Black gold and its effect on the Kur­dish work force

The Kurdish Globe - - NEWS - By Swara Kadir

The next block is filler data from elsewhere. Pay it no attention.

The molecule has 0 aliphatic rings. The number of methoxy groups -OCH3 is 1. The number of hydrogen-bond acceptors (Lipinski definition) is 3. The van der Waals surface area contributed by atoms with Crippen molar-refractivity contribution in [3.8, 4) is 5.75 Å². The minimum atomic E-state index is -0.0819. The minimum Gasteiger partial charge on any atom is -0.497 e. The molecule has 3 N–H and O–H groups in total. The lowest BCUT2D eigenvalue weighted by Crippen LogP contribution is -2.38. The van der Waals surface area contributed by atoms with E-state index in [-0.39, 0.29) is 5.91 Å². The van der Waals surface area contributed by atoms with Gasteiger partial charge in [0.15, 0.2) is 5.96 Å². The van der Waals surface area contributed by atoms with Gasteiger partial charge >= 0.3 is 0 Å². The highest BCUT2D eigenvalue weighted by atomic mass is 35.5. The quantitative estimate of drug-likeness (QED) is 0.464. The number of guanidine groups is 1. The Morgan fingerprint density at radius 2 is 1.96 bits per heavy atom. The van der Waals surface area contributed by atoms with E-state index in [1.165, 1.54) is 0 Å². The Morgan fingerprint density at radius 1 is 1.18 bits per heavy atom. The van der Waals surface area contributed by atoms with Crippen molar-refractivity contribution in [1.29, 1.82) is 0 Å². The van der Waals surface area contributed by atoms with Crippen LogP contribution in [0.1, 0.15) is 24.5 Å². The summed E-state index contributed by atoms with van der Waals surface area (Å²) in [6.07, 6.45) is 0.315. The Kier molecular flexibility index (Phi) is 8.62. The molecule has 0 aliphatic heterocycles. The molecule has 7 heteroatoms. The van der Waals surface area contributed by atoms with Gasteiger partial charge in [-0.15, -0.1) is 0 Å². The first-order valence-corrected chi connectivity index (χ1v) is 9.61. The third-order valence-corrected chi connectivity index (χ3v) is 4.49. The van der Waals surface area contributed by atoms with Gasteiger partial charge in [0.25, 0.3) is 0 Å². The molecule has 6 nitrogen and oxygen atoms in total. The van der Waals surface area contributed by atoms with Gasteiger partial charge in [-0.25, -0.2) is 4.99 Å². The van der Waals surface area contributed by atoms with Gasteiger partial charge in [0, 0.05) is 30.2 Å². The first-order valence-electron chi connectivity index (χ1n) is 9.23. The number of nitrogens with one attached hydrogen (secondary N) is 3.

Does hav­ing oil guar­an­tee a grow­ing econ­omy with a pro­duc­tive work­force? Is hav­ing this re­source a curse or a bless­ing for Kur­dis­tan? Such ques­tions should be asked all the time by Kur­dish econ­o­mists and pol­icy mak­ers. Kur­dis­tan prior to the fall of Sad­dam in 2003 was a poor re­gion with lit­tle or no re­sources de­pen­dent on hand­outs from the cen­tral govern­ment, the lit­tle na­tional in­come came mainly from the taxes and tar­iffs levied at the borders of Ibrahim Khalil. Other than that there was very lit­tle in terms of rev­enue gen­er­at­ing re­sources in the re­gion. How­ever, the av­er­age Kur­dish man was very ea­ger to work and earn a livin­ing, the prospect was very sim­ple; work or stay hun­gry! Kur­dis­tan post Sad­dam is a com­pletely dif­fer­ent pic­ture, with po­lit­i­cal room for ma­neu­ver and the es­tab­lish­ment of the Kur­dis­tan Re­gional Govern­ment, oil ex­plo­ration be­gan! The ar­rival of early oil com­pa­nies like the Dan­ish DNO and the Turk­ish Genel en­ergy, spelt a new eco­nomic era in Kur­dish his­tory, in comes black gold and out goes na­tional poverty! How­ever the av­er­age Kur­dish Joe is now earn­ing easy money and is prob­a­bly the re­cip­i­ent of a govern­ment wage of one sort or an­other that comes from the rev­enue of black gold. There are ad­di­tional forms of gov­ern­men­tal fi­nan­cial sup­port for the av­er­age cit­i­zen, in­clud­ing the free dis­tri­bu­tion of land plots to peo­ple, the pro­vi­sion of hous­ing and project loans. The work­force in Kur­dis­tan, as a re­sult of the lack of an eco­nomic in­cen­tive to work, has be­come lax and in­ef­fi­cient and has been re­placed by for­eign la­bor that floods from neigh­bor­ing re­gions like Syria which is now a good source of highly skilled and hard­work­ing la­bor. Com­pa­nies in Kur­dis­tan are quick to seek al­ter­na­tives for em­ploy­ees out­side of the re­gion. Cur­rently there is no leg­is­la­tion against the im­port of for­eign la­bor ex­cept in the per­sonal house maid and jan­i­tor sec­tor, where there are now some lim­i­ta­tions set. To build a sus­tain­able Kur­dish econ­omy, Kur­dis­tan needs an ef­fi­cient Kur­dish work­force that is pro­vided with the right in­cen­tives and is mo­ti­vated to work. Maybe one way is to switch to the oil free sec­tors of agri­cul­ture and tourism which has a lot of eco­nomic po­ten­tial that may ri­val oil!

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